University of Minnesota
African Studies Initiative

African Studies Initiative

African Studies Initiative

The African Studies Initiative (ASI) begins from the premise that the interactions among the various regions of Africa, as well as with the rest of the world, are critical to the scholarly enterprise. ASI engages methodological and theoretical issues common to scholars of literature, culture, and the social sciences globally, to explore themes such as race and ethnicity, urbanization and migration, modernity and modernism, transnationalism and globalization, representation and language.

It is with these complex processes and notions in mind—processes and notions that transcend traditional categories of area, region, and nation-state, but also traditional demarcations of academic fields and disciplines—that ASI approaches African Studies.


African Studies Initiative (ASI) Public Symposium

Exploring African Agricultural Futures

Co-sponsored by the Institute for Global Studies,
Interdisciplinary Center for the Study of Global Change,
Global Programs and Strategy Alliance, and UMN Extension Global Initiatives


November 9–10, 2017

120 Elmer L. Andersen Library

University of Minnesota


The African Studies Initiative (ASI), a University of Minnesota Title VI African Studies National Resource Center funded by the U.S. Department of Education, will convene an international public symposium on Exploring African Agricultural Futures, November 9–10, 2017, at the University of Minnesota.  All events will take place in 120 Elmer L. Andersen Library (November 9, 11:30 am–5:30 pm; November 10, 9:30 am–5:30 pm).

The Interdisciplinary Center for the Study of Global Change (ICGC), Global Programs and Strategy (GPS) Alliance, and UMN Extension Global Initiatives are co-sponsoring the symposium.  The event expands on prior discussions of food and agriculture in Africa at the University of Minnesota, among these the October 2016 ASI Campus Conversation “African Studies and Agronomy: Points of Intersection” and the August 2017 ASI-sponsored publication workshop “Contemporary Efforts to Transform African Agriculture: Actors, Institutions, and Ideas.” 

Africa faces many different agricultural futures, with some receiving more donor and institutional attention than others.  Most prominent of these in recent years has been the new Green Revolution for Africa, which is being promoted by mainstream development agencies, the Gates Foundation, African state actors, and multinational agribusiness firms.  From their various vantage points—admittedly not homogenous—these new Green Revolution advocates often see in commercial farming and the introduction of exogenous agricultural technologies (including hybrid seeds, pesticides, and inorganic fertilizers) the promise of higher crop yields that can feed growing African populations; an opportunity to substantially reduce African smallholder poverty and rural malnutrition; the possibility of countering crises such as famine and drought and their human toll in hunger and starvation; and a means of promoting economic self-sufficiency of the continent.  Simultaneously, some agroecologists, social scientists, historians, and NGO representatives harbor deep concerns about this approach.  They argue that increasing farmer dependency on external inputs, commercial credit, and markets will expose smallholders to untenable economic, agronomic, and nutritional risks while also privileging those with the greatest access to resources.  While not univocal, the latter group contends that approaches rooted in local agricultural and ecological knowledges, technologies, and systems are far more likely to improve rural food security, nutrition, and environmental sustainability for the smallholding farming systems that have historically fed the continent.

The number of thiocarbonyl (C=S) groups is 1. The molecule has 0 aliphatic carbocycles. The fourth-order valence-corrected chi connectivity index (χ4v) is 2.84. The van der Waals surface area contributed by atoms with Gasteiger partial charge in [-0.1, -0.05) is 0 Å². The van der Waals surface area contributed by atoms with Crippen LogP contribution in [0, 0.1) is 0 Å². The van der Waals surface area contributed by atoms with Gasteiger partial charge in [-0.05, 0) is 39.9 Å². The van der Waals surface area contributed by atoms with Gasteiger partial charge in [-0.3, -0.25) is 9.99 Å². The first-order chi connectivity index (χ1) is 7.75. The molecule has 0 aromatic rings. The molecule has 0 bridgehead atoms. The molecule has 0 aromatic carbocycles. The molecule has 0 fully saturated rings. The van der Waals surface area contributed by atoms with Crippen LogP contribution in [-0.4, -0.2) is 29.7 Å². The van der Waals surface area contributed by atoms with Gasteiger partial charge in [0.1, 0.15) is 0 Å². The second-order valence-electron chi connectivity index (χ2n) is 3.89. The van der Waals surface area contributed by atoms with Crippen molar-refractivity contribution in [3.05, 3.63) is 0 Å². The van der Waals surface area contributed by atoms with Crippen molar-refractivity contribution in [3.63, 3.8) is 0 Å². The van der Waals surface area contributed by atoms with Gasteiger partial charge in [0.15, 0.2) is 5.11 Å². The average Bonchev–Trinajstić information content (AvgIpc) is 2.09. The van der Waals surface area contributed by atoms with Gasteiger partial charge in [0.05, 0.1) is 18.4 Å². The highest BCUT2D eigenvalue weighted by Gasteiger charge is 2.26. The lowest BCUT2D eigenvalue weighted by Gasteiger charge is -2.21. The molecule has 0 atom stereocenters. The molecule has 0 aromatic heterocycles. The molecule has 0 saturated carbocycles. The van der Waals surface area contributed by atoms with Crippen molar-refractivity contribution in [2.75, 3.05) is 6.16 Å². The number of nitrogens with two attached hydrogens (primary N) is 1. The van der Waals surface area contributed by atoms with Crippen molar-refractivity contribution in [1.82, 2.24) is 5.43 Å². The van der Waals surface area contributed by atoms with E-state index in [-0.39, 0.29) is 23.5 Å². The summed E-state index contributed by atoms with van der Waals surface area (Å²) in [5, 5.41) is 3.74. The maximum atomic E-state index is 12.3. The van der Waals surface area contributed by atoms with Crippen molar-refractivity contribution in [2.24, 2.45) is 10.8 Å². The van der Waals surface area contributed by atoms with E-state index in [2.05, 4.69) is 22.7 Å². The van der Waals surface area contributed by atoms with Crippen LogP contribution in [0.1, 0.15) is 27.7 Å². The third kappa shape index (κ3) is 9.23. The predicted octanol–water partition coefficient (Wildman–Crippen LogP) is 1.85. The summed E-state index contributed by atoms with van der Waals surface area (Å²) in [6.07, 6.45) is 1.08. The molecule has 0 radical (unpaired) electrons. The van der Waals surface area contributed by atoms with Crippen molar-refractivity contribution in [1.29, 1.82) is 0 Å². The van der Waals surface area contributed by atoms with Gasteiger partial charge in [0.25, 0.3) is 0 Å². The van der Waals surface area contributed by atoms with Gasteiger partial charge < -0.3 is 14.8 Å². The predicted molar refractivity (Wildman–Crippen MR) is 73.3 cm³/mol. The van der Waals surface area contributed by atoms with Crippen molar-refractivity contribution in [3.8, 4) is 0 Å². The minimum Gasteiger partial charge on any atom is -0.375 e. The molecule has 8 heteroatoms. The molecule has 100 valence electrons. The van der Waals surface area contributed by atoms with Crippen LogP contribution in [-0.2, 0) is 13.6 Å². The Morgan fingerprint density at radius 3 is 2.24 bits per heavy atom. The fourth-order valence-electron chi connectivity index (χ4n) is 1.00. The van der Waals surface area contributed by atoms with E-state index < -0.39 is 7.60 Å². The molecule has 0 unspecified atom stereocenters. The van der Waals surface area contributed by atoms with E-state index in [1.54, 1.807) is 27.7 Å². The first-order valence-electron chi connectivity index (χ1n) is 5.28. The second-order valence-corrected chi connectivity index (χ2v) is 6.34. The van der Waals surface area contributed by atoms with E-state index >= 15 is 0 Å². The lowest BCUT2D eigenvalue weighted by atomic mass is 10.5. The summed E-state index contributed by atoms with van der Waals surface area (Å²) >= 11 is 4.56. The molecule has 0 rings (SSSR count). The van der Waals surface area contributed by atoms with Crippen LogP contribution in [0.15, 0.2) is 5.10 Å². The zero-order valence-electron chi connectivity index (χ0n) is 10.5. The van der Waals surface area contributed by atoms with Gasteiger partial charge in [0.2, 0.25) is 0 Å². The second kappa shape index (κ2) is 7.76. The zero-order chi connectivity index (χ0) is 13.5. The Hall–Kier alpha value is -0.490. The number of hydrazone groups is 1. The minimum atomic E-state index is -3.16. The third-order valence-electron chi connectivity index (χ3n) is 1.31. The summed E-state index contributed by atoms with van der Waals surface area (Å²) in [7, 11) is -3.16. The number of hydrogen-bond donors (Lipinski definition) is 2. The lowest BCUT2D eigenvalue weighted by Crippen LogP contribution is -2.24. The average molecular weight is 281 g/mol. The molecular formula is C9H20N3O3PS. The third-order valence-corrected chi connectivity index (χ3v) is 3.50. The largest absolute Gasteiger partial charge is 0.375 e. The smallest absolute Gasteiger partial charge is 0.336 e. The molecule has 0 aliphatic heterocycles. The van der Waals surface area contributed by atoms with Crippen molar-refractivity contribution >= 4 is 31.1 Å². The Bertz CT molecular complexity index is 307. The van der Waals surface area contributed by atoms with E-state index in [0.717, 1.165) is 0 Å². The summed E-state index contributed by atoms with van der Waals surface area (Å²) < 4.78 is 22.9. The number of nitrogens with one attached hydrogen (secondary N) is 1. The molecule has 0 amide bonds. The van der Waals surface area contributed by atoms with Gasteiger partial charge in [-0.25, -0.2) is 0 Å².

We take as points of departure the importance of enhancing the economic and nutritional well-being of African smallholder farmers; the very serious issue of environmental sustainability; and questions of gender equity.  This symposium will explore the implications, viability, and risks of diverse approaches to African agricultural futures, ideally generating productive conversations and new ideas.


We are delighted to bring into conversation, here at Minnesota, experts from the worlds of research, policy, and practice in Africa, Europe, and the United States.  Dr. Paul Richards, Emeritus Professor of Technology and Agrarian Development at Wageningen University (Netherlands) and Advisor to the Directorate of Research and Planning at Njala University (Sierra Leone), will deliver a keynote address on Friday, November 10.

Please mark your calendars, spread the word, and join us!  Faculty and other educators across the region and elsewhere, graduate and undergraduate students, staff, and community members all are warmly welcome.


See the Symposium Program for more details on speakers, sessions topics and times.


Questions: Email









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